In addition to gaining political influence, this would benefit Russians who have savings held in Cypriot banks – and that’s not an insignificant number at all. You see, Cyprus is a bit of a tax haven, and as such it is a very popular place for Russian billionaires to keep their money. It’s a bit like a European Cayman Islands, you could say (though Cyprus, unlike Cayman Islands, does not rely entirely on the financial services sector).
Assuming this doesn’t play out, will the EU yield and give Cyprus a bailout, even without the deposit confiscation? I personally think that what the Eurozone leaders are the most afraid of right now is a country leaving the Eurozone – and then recovering economically! This would provide definitive proof that the Eurozone is a burden on the economies of its membership countries, and soon every economically troubled nation in the Eurozone would choose to leave (leaving maybe 2-3 countries).
So does this mean they will help Cyprus? I frankly don’t know, but what I picture is the EU will end up giving Cyprus “short-term help” (say, a 1-2 billion euro bailout, kicking the can down the road) while they work on bullying the Cypriot MPs into supporting the EU agenda.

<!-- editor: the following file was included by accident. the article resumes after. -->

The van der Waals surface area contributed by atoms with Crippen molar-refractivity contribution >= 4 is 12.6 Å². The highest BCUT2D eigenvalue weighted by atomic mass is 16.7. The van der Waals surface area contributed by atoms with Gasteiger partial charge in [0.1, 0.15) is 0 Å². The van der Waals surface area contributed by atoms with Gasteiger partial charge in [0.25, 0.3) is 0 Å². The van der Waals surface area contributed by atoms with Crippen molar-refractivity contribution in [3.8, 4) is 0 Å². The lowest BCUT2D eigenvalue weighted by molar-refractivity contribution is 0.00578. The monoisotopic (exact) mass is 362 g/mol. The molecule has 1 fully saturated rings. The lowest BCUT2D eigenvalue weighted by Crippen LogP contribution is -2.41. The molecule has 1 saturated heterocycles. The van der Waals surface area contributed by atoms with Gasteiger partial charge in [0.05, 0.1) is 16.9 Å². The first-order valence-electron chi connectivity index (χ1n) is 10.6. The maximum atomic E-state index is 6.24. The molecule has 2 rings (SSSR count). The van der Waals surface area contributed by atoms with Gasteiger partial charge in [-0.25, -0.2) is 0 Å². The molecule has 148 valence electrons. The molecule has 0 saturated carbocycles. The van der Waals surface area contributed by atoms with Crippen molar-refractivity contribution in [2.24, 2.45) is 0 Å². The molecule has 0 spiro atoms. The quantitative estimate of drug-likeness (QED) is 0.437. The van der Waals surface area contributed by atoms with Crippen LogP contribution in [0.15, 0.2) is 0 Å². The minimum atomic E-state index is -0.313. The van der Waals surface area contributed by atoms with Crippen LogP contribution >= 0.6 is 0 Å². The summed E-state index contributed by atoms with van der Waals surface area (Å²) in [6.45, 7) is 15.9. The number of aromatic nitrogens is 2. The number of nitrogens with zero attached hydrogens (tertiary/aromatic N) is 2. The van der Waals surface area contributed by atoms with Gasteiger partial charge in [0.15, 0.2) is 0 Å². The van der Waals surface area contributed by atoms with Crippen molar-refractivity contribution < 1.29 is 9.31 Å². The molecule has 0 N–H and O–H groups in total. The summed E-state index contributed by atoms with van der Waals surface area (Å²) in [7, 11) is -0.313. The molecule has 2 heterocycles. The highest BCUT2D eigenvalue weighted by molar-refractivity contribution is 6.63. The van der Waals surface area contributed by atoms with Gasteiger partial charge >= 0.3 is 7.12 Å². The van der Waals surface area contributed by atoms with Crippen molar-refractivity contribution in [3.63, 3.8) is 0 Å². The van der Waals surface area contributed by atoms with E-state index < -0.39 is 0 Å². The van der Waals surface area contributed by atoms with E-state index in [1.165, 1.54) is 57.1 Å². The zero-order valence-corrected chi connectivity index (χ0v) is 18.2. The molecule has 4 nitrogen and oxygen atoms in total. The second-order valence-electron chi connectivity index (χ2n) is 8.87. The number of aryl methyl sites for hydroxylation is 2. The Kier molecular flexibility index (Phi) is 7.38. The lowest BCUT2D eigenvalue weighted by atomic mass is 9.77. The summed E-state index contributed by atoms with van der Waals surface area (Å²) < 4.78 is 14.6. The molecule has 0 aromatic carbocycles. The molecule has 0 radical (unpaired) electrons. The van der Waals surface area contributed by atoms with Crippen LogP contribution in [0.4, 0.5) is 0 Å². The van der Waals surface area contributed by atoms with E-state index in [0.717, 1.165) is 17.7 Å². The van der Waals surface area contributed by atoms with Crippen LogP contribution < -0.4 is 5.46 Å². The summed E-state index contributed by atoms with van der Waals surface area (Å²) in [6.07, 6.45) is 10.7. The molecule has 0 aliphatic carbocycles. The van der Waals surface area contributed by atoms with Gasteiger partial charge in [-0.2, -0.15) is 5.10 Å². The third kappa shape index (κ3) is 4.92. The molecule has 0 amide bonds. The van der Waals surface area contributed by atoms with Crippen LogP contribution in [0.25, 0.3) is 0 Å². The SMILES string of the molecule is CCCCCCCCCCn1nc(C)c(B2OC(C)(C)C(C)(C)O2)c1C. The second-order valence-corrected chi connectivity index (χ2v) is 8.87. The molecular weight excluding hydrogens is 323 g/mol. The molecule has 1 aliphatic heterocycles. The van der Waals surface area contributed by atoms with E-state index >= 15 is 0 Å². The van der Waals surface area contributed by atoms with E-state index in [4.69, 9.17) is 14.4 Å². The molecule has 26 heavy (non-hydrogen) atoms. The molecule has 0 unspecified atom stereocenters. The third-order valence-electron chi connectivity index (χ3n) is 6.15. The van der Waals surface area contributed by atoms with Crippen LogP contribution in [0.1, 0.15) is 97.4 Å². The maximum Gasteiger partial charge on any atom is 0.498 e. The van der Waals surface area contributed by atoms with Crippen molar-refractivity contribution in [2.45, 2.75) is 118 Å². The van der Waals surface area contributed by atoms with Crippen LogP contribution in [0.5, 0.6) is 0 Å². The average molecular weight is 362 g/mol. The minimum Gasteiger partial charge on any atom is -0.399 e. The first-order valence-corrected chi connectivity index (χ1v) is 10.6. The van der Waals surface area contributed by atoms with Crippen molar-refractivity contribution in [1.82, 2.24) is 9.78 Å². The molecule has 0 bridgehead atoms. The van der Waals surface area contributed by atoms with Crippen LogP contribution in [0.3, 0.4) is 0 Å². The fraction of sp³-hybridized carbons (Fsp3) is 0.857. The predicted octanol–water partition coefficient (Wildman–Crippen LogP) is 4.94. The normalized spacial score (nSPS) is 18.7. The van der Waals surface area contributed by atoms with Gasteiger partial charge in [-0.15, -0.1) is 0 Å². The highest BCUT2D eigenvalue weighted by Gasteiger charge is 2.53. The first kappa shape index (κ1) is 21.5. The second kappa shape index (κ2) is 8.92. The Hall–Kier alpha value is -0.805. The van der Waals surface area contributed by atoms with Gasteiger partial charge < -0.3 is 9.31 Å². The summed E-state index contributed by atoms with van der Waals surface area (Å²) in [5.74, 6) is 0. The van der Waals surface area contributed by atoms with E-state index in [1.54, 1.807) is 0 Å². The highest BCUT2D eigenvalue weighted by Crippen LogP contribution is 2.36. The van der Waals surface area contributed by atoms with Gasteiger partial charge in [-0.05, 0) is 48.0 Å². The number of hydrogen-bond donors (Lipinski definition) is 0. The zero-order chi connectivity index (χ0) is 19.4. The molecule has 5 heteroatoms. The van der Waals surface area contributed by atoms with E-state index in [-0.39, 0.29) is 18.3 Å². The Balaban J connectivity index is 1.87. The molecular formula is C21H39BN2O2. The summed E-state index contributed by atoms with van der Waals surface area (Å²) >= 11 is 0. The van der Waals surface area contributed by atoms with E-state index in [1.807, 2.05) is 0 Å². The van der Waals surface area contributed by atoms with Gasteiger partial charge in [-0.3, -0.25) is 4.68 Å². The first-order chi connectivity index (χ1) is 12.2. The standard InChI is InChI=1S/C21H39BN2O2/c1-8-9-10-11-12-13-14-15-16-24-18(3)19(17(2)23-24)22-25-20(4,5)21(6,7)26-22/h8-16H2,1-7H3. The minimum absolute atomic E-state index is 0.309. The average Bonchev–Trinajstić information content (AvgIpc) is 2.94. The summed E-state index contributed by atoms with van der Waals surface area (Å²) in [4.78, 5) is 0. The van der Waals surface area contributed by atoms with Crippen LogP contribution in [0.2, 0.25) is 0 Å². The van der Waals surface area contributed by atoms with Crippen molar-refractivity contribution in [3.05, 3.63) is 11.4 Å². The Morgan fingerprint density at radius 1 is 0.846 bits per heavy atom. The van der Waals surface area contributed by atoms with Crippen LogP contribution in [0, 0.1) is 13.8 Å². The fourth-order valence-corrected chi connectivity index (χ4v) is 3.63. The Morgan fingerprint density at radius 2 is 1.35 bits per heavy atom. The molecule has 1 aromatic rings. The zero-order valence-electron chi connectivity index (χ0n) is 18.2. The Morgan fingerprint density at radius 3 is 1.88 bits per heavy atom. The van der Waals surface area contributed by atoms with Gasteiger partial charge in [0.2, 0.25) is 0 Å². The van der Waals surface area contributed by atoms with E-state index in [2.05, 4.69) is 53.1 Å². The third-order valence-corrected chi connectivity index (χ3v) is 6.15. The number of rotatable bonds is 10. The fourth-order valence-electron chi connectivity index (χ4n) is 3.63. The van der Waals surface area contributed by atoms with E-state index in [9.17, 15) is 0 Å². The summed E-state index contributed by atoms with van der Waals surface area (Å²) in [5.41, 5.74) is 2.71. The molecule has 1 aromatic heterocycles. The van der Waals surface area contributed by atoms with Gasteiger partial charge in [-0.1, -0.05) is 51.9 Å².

In the meantime, expect things to get ugly in the other mediterranean countries. As Robert Tracinski, writing for RealClearPolitics said, the leaders of the EU have really showed their true colours:. They dropped the act, stopped pretending that they care about regular Europeans like myself and my classmates, and revealed what they would actually like to do: Confiscate the savings of hard-working Europeans to finance the wasteful spending of irresponsible politicians and bankers.
If they can do it in Cyprus – whether they succeed or not is irrelevant, the fact that they tried is enough – what is to say that they can’t do it elsewhere? Spain and Italy appear to be heading for bailouts. Expect bank runs in those countries if it looks as if a bailout is unavoidable. I actually wouldn’t be surprised if we were to see a massive capital flight from the crisis countries in the Eurozone. After all, deposit insurance is pretty much the only thing that has kept money in those countries in the first place. And, as we now know, that insurance isn’t worth the paper it was written on. What we are witnessing can only be described as the death throes of the Eurozone.
Will the US be affected? I don’t see the US being immediately affected by this. Of course, a collapse of the Eurozone would bring down the US economy as well (just like the US financial collapse of 2008 brought down Europe). In the meantime, Americans should focus on understanding the Eurozone crisis and what will happen if the Eurozone goes down. I’m surprised by how the Eurozone crisis has been ignored in the US – it was barely mentioned at all in last year’s presidential campaign. I’m afraid pretty soon these issues will be impossible to ignore, even for American politicians who’d rather talk about amnesty and 16-ounce sodas.
That’s it for tonight. Thank you for reading.